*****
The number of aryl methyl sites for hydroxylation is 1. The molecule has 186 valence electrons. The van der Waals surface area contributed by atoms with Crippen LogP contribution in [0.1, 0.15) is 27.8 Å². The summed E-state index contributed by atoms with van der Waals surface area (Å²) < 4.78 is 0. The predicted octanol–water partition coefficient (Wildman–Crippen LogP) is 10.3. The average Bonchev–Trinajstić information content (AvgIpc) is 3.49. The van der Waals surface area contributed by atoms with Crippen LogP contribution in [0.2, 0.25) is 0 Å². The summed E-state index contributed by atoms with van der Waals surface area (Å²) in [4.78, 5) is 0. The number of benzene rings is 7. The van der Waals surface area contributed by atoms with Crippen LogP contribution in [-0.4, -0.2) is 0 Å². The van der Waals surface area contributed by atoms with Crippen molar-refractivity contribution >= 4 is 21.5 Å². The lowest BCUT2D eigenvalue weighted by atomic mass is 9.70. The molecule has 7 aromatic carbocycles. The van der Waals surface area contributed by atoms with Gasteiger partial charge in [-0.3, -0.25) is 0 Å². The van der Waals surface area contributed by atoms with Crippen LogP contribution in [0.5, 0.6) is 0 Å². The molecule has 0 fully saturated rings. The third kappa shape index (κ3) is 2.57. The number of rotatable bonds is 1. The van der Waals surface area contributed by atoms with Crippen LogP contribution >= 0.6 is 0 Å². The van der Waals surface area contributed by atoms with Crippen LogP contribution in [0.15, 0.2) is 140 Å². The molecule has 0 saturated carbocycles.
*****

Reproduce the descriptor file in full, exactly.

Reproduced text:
The number of aryl methyl sites for hydroxylation is 1. The molecule has 186 valence electrons. The van der Waals surface area contributed by atoms with Crippen LogP contribution in [0.1, 0.15) is 27.8 Å². The summed E-state index contributed by atoms with van der Waals surface area (Å²) < 4.78 is 0. The predicted octanol–water partition coefficient (Wildman–Crippen LogP) is 10.3. The average Bonchev–Trinajstić information content (AvgIpc) is 3.49. The van der Waals surface area contributed by atoms with Crippen LogP contribution in [0.2, 0.25) is 0 Å². The summed E-state index contributed by atoms with van der Waals surface area (Å²) in [4.78, 5) is 0. The number of benzene rings is 7. The van der Waals surface area contributed by atoms with Crippen LogP contribution in [-0.4, -0.2) is 0 Å². The van der Waals surface area contributed by atoms with Crippen molar-refractivity contribution >= 4 is 21.5 Å². The lowest BCUT2D eigenvalue weighted by atomic mass is 9.70. The molecule has 7 aromatic carbocycles. The van der Waals surface area contributed by atoms with Gasteiger partial charge in [-0.3, -0.25) is 0 Å². The van der Waals surface area contributed by atoms with Crippen LogP contribution in [0.5, 0.6) is 0 Å². The molecule has 0 fully saturated rings. The third kappa shape index (κ3) is 2.57. The number of rotatable bonds is 1. The van der Waals surface area contributed by atoms with Crippen LogP contribution >= 0.6 is 0 Å². The van der Waals surface area contributed by atoms with Crippen LogP contribution in [0.15, 0.2) is 140 Å². The molecule has 0 saturated carbocycles.